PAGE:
Background Succinhylcholine is a depolarizing relaxant that can cause hyperkalemia. Some clinical studies have shown serious hyperkalemia cases subsequent to the administration of succinhylcholine, reason why many Outpatient Services have withdrawn succinhylcoline from their therapeutic arsenal, and therefore the possibility to perform a Rapid Sequence Intubation (RSI).
Method Our hypothesis is that succinhylcholine, when used as a unique dose in RSI, can cause mild hyperkalemia, as observed in a retrospective observational study of SAMUR-PC assisted cases in 2017. This study includes patients above 18. RSI had been performed in all cases - regardless of their pathologies, and pothasium levels had been measured before and after the administration of succinhylcholine.
Results This study includes patients above 18. RSI had been performed in all cases - regardless of their pathologies, and pothasium levels had been measured before and after the administration of succinhylcholine. A sample size (n) was obtained in 95 cases. The average pothasium before RSI was 4. 0049 with a standard deviation of 0. 9022 while the average pothasium level after RSI was 4.0758 with a standard deviation of 0. 7807. In order to compare the mid-range of both tests and determine significant differences, we performed the Wilconson T test, which shows that there is no statistical significance between the pothasium averages before and after the administration of succinhylcholine.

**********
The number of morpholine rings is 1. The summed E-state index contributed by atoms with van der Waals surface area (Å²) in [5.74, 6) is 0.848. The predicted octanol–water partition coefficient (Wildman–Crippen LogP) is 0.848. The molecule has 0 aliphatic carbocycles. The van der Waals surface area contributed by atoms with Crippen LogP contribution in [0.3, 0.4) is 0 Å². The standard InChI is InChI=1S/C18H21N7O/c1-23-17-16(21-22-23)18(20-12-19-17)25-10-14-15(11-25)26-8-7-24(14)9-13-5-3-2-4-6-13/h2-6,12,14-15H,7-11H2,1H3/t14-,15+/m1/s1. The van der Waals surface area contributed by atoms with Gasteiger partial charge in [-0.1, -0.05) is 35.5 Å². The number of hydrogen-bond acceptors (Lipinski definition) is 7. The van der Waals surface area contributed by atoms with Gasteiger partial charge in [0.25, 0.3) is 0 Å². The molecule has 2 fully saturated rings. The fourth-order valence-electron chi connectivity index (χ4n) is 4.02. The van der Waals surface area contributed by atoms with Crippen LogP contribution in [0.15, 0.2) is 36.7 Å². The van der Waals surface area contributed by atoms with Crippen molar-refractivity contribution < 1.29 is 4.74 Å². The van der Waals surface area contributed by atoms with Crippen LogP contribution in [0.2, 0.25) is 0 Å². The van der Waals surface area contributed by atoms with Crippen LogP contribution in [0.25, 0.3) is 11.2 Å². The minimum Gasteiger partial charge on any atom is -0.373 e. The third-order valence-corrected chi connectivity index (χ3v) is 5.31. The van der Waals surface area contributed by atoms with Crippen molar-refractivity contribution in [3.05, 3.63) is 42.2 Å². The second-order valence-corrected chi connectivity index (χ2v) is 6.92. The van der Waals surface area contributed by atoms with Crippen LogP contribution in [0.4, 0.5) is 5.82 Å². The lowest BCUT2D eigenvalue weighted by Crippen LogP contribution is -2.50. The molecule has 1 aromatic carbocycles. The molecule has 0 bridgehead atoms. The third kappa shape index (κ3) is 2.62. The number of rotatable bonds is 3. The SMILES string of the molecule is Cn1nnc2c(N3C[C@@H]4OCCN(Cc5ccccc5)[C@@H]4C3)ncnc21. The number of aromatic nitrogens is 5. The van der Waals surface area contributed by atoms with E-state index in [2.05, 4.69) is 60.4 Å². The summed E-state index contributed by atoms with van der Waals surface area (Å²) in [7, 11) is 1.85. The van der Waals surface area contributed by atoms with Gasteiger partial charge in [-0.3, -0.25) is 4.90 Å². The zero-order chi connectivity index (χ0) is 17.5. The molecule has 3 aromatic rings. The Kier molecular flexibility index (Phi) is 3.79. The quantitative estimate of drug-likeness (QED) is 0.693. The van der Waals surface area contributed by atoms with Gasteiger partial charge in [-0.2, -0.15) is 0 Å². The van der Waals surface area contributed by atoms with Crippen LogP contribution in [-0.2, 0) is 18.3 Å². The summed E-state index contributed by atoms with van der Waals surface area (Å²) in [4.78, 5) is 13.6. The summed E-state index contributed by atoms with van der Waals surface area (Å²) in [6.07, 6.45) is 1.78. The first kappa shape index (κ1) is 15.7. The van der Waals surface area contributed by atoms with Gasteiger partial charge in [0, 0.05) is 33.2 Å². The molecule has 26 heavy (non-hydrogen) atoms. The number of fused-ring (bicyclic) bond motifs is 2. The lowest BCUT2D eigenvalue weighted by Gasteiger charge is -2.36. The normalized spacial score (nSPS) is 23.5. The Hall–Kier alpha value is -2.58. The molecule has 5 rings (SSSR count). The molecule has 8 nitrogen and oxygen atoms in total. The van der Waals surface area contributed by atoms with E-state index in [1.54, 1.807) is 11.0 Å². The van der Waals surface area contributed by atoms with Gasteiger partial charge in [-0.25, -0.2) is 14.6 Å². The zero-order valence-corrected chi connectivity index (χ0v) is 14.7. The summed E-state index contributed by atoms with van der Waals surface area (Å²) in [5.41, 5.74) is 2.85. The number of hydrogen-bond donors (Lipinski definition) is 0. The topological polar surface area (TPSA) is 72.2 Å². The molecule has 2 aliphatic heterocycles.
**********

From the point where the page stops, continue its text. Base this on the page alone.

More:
Conclusion It is therefore confirmed for the first time in the outpatient environment that there is no significant increase of pothasium levels.
Procedures manual of SAMUR-PC.
www.reanimacion.net.Succinylcholine intense debate about its contraindications.
www.medicineintensive.org. prevalence of Succinylcholine in intensive care units.
Conflict of interest None.
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